by Gelongma Karma Migme Chödrön | 2001 | 941,039 words
This page describes “the four bodhisattva stages or practices” as written by Nagarjuna in his Maha-prajnaparamita-sastra (lit. “the treatise on the great virtue of wisdom”) in the 2nd century. This book, written in five volumes, represents an encyclopedia on Buddhism as well as a commentary on the Pancavimsatisahasrika Prajnaparamita.
2) Ṣaṭpāramitācaryāpratipanna (hing pa lo mi): Bs. devoted the practice of the six perfections.
3) Avinivartanīya (pou t’ouei tchouan or a wei yue tche): Bs. non-regressing up to bodhi.
4) Ekajātipratibaddha (yi cheng pou tch’ou or yi cheng so hi): Bs. separated by only one lifetime from buddhahood.
This classification first appeared in the Aṣṭasāhasrikā, probably the oldest of the P.P. sūtras; from there it passed into the large P.P. sūtras (Aṣṭadaśa, Pañcaviṃśati, Śata) and was repeated with some supplementary explanations in some Mahāyānasūtras.
Aṣṭasāhasrikā, ed. U. Wogihara, p. 831. – T VIII, no. 224, p. 465a24–25. –T VIII, no. 225, p. 501a3–10. – T VIII, no. 227,p. 575a19–21. – T VII, no. 220, p. 849a26–29; 914c1–4. – T VIII, no. 228, p. 650b2–7.
Aṣṭadaśa, T VII, no. 220, p. 666b9–12. Pañcaviṃśati, T VIII, no. 221, p. 101c21–24. – T VIII, no. 223, p. 358c10–13. – T VII, no. 220, p. 302a6–10.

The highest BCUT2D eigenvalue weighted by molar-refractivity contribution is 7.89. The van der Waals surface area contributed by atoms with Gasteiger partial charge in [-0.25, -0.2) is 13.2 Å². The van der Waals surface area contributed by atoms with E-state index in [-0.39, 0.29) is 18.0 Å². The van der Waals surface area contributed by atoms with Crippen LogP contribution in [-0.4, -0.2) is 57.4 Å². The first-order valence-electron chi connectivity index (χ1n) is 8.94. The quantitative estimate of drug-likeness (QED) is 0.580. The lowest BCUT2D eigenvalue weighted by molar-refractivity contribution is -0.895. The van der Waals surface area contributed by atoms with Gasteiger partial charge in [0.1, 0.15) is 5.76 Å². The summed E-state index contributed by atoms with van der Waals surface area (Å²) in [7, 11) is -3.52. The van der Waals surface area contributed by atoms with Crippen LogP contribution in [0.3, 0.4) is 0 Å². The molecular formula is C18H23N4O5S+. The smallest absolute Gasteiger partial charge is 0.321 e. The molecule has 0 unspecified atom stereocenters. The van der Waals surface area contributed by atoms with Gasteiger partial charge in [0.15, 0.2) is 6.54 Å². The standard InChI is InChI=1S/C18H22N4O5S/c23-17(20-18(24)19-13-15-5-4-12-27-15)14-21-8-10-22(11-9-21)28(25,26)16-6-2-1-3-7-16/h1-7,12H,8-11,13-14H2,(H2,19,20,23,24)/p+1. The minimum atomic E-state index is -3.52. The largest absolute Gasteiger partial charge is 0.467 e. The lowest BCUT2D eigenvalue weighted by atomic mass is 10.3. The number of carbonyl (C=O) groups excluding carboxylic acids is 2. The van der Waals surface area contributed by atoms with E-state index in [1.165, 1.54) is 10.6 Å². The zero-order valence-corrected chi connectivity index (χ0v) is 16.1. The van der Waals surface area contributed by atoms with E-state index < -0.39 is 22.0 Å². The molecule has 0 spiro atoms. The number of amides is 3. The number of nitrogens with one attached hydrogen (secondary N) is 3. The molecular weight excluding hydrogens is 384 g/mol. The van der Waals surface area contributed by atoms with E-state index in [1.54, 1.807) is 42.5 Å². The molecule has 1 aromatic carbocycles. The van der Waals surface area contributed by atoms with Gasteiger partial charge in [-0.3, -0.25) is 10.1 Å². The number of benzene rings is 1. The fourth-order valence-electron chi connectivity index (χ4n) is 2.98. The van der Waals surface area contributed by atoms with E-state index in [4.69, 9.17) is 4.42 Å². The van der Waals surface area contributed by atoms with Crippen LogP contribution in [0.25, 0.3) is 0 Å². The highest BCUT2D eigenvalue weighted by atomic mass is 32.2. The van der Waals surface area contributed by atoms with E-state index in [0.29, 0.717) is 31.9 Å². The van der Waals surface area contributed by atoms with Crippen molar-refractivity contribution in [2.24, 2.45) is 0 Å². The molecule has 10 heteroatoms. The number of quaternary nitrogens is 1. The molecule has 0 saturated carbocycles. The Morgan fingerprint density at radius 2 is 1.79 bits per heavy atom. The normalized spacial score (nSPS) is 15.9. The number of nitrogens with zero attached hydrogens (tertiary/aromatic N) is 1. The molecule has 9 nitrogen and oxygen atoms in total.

Śatasāh., T VI, no. 220, p. 752c27–753a2.
Mahāsamnipāta, T XIII, no. 397, p. 67a4–13.
Wen chou che li wen p’ou sa chou king, T XIV, no. 458, p. 435b20–c4.
Wen chou che li wen p’ou t’i king, T XIV, no. 464, p. 482b10–15.
Gayāśīrṣa, T XIV, no. 465, p. 485a4–b8. – T XIV, no. 466, p. 487c26–488b4. – T XIV, no. 467, p. 490c1–491a13.
The Traité has mentioned it above, p. 1795–98F.
2. The four practices (caryā) of the bodhisattva:
1) Prakṛticaryā, the natural qualities and virtues of the Bs.
2) Praṇidhānacaryā, the production of the mind of bodhi.
3) Anulomacaryā, conduct in conformity with vow.
4) Anivartanacaryā, assured and non-regressing conduct up to bodhi.
These four bodhisasattvacaryās are proposed by the Mahāvastu, a work derived from the branch of the Mahāsāṃghikas called the Lokottaravādins of Madhyadeśa. The practices concerned are listed in vol. I, p. 1, l. 3–4; p. 46, l. 6–7; p. 63, l. 11–14 and in full detail, from p. 46, l. 8 to p. 63, l. 14.
This classification is different from and independent of the preceding one but, like it, is modeled on the scheme of the śrāvaka’s career, the adept of the Lesser Vehicle who, after being instructed by the Buddha and after a long period of effort, enters into the path of nirvāṇa, successively conquers the fruits of srotaāpanna, sakṛdāgāmin and anāgāmin and finally accedes to arhathood. There is, thus, a parallelism between the career of the śrāvaka and that of the bodhisattva, with the essential difference that the former pursues his own benefit (svārtha) above all, whereas the latter assures both his own benefit and that of others (parārtha).